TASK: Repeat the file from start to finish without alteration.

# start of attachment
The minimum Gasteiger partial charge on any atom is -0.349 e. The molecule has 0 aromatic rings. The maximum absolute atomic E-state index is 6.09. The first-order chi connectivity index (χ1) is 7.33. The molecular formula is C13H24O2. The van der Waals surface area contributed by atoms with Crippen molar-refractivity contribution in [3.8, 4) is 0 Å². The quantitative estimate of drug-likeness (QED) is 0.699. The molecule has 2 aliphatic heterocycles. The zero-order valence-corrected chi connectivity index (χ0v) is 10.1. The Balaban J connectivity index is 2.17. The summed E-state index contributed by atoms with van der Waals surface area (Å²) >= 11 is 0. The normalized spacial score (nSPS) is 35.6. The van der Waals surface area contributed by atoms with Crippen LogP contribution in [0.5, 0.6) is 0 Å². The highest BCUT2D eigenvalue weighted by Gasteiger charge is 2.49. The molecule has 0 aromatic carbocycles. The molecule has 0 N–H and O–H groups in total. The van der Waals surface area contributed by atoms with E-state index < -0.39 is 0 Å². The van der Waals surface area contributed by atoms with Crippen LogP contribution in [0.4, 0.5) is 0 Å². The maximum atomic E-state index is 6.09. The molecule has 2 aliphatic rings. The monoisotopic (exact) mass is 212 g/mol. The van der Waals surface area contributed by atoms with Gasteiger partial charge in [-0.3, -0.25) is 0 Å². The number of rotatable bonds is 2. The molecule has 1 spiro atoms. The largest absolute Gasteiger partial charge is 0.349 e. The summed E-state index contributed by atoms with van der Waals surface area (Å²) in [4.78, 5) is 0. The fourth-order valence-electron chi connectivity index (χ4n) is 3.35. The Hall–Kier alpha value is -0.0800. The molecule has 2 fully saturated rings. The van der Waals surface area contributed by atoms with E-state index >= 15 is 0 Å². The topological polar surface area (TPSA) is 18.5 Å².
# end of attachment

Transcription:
The minimum Gasteiger partial charge on any atom is -0.349 e. The molecule has 0 aromatic rings. The maximum absolute atomic E-state index is 6.09. The first-order chi connectivity index (χ1) is 7.33. The molecular formula is C13H24O2. The van der Waals surface area contributed by atoms with Crippen molar-refractivity contribution in [3.8, 4) is 0 Å². The quantitative estimate of drug-likeness (QED) is 0.699. The molecule has 2 aliphatic heterocycles. The zero-order valence-corrected chi connectivity index (χ0v) is 10.1. The Balaban J connectivity index is 2.17. The summed E-state index contributed by atoms with van der Waals surface area (Å²) >= 11 is 0. The normalized spacial score (nSPS) is 35.6. The van der Waals surface area contributed by atoms with Crippen LogP contribution in [0.5, 0.6) is 0 Å². The highest BCUT2D eigenvalue weighted by Gasteiger charge is 2.49. The molecule has 0 aromatic carbocycles. The molecule has 0 N–H and O–H groups in total. The van der Waals surface area contributed by atoms with E-state index < -0.39 is 0 Å². The van der Waals surface area contributed by atoms with Crippen LogP contribution in [0.4, 0.5) is 0 Å². The maximum atomic E-state index is 6.09. The molecule has 2 aliphatic rings. The monoisotopic (exact) mass is 212 g/mol. The van der Waals surface area contributed by atoms with Gasteiger partial charge in [-0.3, -0.25) is 0 Å². The number of rotatable bonds is 2. The molecule has 1 spiro atoms. The largest absolute Gasteiger partial charge is 0.349 e. The summed E-state index contributed by atoms with van der Waals surface area (Å²) in [4.78, 5) is 0. The fourth-order valence-electron chi connectivity index (χ4n) is 3.35. The Hall–Kier alpha value is -0.0800. The molecule has 2 fully saturated rings. The van der Waals surface area contributed by atoms with E-state index >= 15 is 0 Å². The topological polar surface area (TPSA) is 18.5 Å².